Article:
• Detailed on-site building survey to identify more thoroughly the building’s energy systems and equipment (i.e., more thorough, accurate lighting count, more details about boilers, rooftop units, etc.)

• Identify, describe ECMs and provide a more detailed savings and cost analysis, including estimating payback (time it will take for energy cost savings to equal outlay plus operating costs of ECM) and return-on-investment.

• Discussion of any changes to building operations and maintenance procedures by each listed ECM, including secondary benefits (i.e., reduced maintenance).

Level III

Includes the components of a Level II Energy Audit, plus:

• More extensive data collection, particularly of the physical building, such as leak points, doors, and windows.

• Use of approved, site-specific energy computer models to estimate heat losses and infiltrations throughout year

• More refined energy and financial analysis from multiple vendors, including upfront costs, incentives, savings, and ROI.

• Evaluation of long-term energy savings and operational cost trends.

Smartest Way To Get Started

So now you will look for great long-term energy savings opportunities for your company. Count how have many buildings you wish to audit and their complexity. If your company manages many buildings, it may be useful to perform a Level I energy audit on all of them. While the ECMs may contain rough estimations, at least you can compare energy efficiencies leaving yourself with a group with greater opportunity to focus on. If you have a smaller number of buildings and/or they are complex (involve many functions or have many specific energy systems), then you may want to have Level II audits done to get good estimates at a reasonable cost. Level III audits are very expensive and generally do not justify the extra expense and effort unless such accuracy is necessary.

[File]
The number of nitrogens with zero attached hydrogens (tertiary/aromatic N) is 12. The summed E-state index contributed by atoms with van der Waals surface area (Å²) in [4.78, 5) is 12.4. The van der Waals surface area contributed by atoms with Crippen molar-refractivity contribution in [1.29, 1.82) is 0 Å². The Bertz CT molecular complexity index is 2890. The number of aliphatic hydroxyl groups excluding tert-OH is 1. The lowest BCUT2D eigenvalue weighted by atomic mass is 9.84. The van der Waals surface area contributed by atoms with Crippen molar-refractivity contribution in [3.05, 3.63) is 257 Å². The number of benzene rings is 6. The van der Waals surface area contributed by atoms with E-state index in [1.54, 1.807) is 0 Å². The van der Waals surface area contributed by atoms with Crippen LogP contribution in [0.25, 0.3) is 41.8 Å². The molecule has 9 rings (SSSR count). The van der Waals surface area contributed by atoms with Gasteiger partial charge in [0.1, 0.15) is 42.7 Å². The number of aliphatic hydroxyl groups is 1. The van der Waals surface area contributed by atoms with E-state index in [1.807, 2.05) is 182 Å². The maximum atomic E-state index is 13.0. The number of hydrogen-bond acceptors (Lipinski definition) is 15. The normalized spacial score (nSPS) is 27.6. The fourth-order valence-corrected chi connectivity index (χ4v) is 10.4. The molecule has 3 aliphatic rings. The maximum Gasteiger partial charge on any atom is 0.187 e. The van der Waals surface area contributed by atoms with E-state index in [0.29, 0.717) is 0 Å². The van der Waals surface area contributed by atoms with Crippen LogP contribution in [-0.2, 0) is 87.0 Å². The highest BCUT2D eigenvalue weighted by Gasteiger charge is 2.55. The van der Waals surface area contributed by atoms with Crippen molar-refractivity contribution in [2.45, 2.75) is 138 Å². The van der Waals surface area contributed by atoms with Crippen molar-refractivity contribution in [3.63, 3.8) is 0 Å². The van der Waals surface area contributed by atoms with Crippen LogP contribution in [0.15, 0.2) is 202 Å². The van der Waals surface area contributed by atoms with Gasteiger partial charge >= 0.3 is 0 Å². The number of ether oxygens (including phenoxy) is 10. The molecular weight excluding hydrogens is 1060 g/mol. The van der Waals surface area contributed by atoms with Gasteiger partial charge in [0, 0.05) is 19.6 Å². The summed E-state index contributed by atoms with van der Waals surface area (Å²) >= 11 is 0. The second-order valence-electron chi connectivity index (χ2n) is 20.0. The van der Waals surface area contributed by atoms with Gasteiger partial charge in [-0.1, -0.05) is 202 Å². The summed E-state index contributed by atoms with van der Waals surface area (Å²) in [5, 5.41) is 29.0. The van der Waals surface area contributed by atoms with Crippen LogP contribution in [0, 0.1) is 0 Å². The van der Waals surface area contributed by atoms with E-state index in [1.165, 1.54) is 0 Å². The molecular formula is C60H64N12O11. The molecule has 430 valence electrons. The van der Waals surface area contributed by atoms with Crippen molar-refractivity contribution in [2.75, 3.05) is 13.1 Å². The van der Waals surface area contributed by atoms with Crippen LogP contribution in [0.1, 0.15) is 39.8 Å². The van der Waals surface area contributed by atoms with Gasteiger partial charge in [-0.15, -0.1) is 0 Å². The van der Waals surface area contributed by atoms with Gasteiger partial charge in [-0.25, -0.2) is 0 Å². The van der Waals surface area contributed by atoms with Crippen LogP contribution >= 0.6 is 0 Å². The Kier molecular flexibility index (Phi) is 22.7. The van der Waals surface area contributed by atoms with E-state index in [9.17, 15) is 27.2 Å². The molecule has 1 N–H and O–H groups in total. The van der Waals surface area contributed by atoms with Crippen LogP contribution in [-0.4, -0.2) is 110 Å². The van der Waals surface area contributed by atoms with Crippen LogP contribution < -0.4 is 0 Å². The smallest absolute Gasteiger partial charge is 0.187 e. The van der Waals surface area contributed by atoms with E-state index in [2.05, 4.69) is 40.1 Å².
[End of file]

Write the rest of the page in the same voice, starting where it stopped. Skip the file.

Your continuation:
Hire An Experienced Pro

“You get what you pay for.” Why skimp and save a few thousand dollars on an energy audit if that means hiring someone without a professional engineer’s license or equivalent certification (i.e., CEM). They can provide numbers that are plain wrong or lead to missed opportunities or pursuing projects that are not worthwhile; lost money! This can cost your company much, much more than the savings of a “cheapo” firm. Hire a qualified energy auditor; there is a lot riding on it. Make sure the professional is experienced in buildings similar to yours.